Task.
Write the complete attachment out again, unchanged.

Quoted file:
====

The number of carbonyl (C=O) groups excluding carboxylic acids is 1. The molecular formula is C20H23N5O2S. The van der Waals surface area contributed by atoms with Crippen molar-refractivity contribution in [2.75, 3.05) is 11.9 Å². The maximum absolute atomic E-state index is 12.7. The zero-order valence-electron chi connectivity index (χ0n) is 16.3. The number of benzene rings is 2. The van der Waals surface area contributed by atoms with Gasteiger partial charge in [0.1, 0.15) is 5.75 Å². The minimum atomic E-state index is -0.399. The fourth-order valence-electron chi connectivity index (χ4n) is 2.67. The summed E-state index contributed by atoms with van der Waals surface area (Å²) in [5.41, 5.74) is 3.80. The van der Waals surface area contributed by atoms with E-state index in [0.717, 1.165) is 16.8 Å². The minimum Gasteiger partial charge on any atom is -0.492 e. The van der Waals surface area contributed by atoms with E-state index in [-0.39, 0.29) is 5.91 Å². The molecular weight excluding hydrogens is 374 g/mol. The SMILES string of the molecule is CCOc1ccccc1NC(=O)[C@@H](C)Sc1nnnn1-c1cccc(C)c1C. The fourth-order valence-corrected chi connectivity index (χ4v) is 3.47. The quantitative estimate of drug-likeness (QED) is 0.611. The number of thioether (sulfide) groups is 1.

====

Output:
The number of carbonyl (C=O) groups excluding carboxylic acids is 1. The molecular formula is C20H23N5O2S. The van der Waals surface area contributed by atoms with Crippen molar-refractivity contribution in [2.75, 3.05) is 11.9 Å². The maximum absolute atomic E-state index is 12.7. The zero-order valence-electron chi connectivity index (χ0n) is 16.3. The number of benzene rings is 2. The van der Waals surface area contributed by atoms with Gasteiger partial charge in [0.1, 0.15) is 5.75 Å². The minimum atomic E-state index is -0.399. The fourth-order valence-electron chi connectivity index (χ4n) is 2.67. The summed E-state index contributed by atoms with van der Waals surface area (Å²) in [5.41, 5.74) is 3.80. The van der Waals surface area contributed by atoms with E-state index in [0.717, 1.165) is 16.8 Å². The minimum Gasteiger partial charge on any atom is -0.492 e. The van der Waals surface area contributed by atoms with E-state index in [-0.39, 0.29) is 5.91 Å². The molecular weight excluding hydrogens is 374 g/mol. The SMILES string of the molecule is CCOc1ccccc1NC(=O)[C@@H](C)Sc1nnnn1-c1cccc(C)c1C. The fourth-order valence-corrected chi connectivity index (χ4v) is 3.47. The quantitative estimate of drug-likeness (QED) is 0.611. The number of thioether (sulfide) groups is 1.